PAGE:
How Does the Level of Bankruptcy Protection Affect Households' Demand for Stocks?
57 Pages Posted: 18 Mar 2015 Last revised: 18 Sep 2019
Date Written: September 17, 2019
This paper examines empirically how the level of personal bankruptcy provisions in the US affect stock market participation. Chapter 7 allows to protect the home equity in bankruptcy up to a certain level (“exemption”) that varies across states and over time. By biasing investment towards home equity, this protection could reduce the demand for unprotected assets, particularly stocks. I estimate a lower participation among households below the exemption that can still obtain additional protection by investing in home equity. However, when exploiting increases in exemptions to address the endogeneity of wealth, I do not find that they significantly reduce participation. This also holds for households at higher risk of bankruptcy. These findings imply that intensive-margin increases in the home equity protection do not have unintended negative effects on the demand for risky financial assets. Moreover, I show theoretically that introducing some bankruptcy protection at the extensive margin could encourage financial risk-taking relative to households without a consumption floor.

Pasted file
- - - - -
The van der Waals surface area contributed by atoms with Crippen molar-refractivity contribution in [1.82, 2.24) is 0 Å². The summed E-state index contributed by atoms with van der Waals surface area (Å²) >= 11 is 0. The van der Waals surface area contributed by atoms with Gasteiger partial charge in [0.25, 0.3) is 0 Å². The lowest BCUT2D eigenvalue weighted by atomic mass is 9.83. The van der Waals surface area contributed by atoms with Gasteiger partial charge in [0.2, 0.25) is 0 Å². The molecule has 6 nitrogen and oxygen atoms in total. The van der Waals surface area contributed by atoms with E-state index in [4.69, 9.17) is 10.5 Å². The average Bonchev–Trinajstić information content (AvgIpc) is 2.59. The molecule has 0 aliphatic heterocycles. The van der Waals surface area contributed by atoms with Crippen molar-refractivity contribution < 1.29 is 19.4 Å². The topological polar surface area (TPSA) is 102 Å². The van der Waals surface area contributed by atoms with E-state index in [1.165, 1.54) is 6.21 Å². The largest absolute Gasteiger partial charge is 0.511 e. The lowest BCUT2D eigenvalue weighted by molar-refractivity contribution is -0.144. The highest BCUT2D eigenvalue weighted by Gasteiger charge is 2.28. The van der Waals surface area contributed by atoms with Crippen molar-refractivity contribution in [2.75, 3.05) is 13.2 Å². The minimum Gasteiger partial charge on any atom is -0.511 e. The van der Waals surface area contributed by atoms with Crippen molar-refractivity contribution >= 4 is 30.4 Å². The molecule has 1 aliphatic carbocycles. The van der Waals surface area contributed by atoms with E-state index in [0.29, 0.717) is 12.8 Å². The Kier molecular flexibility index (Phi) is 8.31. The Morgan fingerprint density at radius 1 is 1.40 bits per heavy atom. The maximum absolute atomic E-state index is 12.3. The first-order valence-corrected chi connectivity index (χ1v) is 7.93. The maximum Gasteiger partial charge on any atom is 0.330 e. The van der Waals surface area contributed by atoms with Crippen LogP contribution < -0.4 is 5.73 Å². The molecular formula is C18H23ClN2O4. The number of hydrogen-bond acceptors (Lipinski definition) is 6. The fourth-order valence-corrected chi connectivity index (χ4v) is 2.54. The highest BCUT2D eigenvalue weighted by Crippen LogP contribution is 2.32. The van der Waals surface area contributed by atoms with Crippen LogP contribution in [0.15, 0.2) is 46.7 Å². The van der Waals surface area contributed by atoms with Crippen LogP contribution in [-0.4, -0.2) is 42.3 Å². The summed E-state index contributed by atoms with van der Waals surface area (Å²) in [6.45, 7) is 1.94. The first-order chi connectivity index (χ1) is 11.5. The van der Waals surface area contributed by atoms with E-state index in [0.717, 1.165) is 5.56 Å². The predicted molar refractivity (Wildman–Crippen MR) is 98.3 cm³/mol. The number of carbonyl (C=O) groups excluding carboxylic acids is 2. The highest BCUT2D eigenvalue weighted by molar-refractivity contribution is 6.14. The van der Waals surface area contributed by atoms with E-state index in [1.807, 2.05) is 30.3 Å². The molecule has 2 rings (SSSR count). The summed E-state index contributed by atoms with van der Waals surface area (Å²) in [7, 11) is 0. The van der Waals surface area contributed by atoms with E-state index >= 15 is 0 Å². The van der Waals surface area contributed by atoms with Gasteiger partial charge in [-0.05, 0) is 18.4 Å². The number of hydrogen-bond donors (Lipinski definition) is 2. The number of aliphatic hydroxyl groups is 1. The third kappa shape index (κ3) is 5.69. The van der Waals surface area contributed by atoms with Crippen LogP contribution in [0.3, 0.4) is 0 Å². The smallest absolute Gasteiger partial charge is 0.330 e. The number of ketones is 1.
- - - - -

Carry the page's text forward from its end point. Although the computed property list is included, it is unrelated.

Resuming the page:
Keywords: Personal Bankruptcy Law, Home Equity Protection, Background Risk, Stock Market Participation
JEL Classification: D14, G00, G11, K35
Suggested Citation: Suggested Citation